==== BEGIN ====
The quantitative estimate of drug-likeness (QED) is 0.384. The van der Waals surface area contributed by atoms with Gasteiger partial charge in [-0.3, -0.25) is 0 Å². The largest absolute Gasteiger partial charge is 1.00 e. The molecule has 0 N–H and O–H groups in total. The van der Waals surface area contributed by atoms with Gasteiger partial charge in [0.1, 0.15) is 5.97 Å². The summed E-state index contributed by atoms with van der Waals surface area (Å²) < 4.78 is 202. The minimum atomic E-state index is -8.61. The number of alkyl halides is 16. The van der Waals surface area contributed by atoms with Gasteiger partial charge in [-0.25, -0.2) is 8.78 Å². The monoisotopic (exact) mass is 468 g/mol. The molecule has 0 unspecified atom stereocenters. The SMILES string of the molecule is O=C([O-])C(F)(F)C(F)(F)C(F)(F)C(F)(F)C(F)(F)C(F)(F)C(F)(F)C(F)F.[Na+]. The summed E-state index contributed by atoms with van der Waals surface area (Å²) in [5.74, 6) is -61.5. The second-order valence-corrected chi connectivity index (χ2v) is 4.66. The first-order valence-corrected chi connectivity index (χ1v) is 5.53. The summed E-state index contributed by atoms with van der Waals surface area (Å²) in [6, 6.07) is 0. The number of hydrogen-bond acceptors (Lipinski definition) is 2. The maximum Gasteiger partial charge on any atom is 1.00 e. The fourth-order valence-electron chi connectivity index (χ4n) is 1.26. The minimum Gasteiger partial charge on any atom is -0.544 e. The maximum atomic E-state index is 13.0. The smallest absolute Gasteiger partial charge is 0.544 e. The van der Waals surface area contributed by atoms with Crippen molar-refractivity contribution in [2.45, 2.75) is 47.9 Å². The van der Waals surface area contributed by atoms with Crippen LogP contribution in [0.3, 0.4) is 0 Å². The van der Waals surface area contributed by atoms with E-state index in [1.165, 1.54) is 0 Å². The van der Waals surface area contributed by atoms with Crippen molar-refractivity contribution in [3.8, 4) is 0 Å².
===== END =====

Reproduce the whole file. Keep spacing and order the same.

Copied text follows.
The quantitative estimate of drug-likeness (QED) is 0.384. The van der Waals surface area contributed by atoms with Gasteiger partial charge in [-0.3, -0.25) is 0 Å². The largest absolute Gasteiger partial charge is 1.00 e. The molecule has 0 N–H and O–H groups in total. The van der Waals surface area contributed by atoms with Gasteiger partial charge in [0.1, 0.15) is 5.97 Å². The summed E-state index contributed by atoms with van der Waals surface area (Å²) < 4.78 is 202. The minimum atomic E-state index is -8.61. The number of alkyl halides is 16. The van der Waals surface area contributed by atoms with Gasteiger partial charge in [-0.25, -0.2) is 8.78 Å². The monoisotopic (exact) mass is 468 g/mol. The molecule has 0 unspecified atom stereocenters. The SMILES string of the molecule is O=C([O-])C(F)(F)C(F)(F)C(F)(F)C(F)(F)C(F)(F)C(F)(F)C(F)(F)C(F)F.[Na+]. The summed E-state index contributed by atoms with van der Waals surface area (Å²) in [5.74, 6) is -61.5. The second-order valence-corrected chi connectivity index (χ2v) is 4.66. The first-order valence-corrected chi connectivity index (χ1v) is 5.53. The summed E-state index contributed by atoms with van der Waals surface area (Å²) in [6, 6.07) is 0. The number of hydrogen-bond acceptors (Lipinski definition) is 2. The maximum Gasteiger partial charge on any atom is 1.00 e. The fourth-order valence-electron chi connectivity index (χ4n) is 1.26. The minimum Gasteiger partial charge on any atom is -0.544 e. The maximum atomic E-state index is 13.0. The smallest absolute Gasteiger partial charge is 0.544 e. The van der Waals surface area contributed by atoms with Crippen molar-refractivity contribution in [2.45, 2.75) is 47.9 Å². The van der Waals surface area contributed by atoms with Crippen LogP contribution in [0.3, 0.4) is 0 Å². The van der Waals surface area contributed by atoms with E-state index in [1.165, 1.54) is 0 Å². The van der Waals surface area contributed by atoms with Crippen molar-refractivity contribution in [3.8, 4) is 0 Å².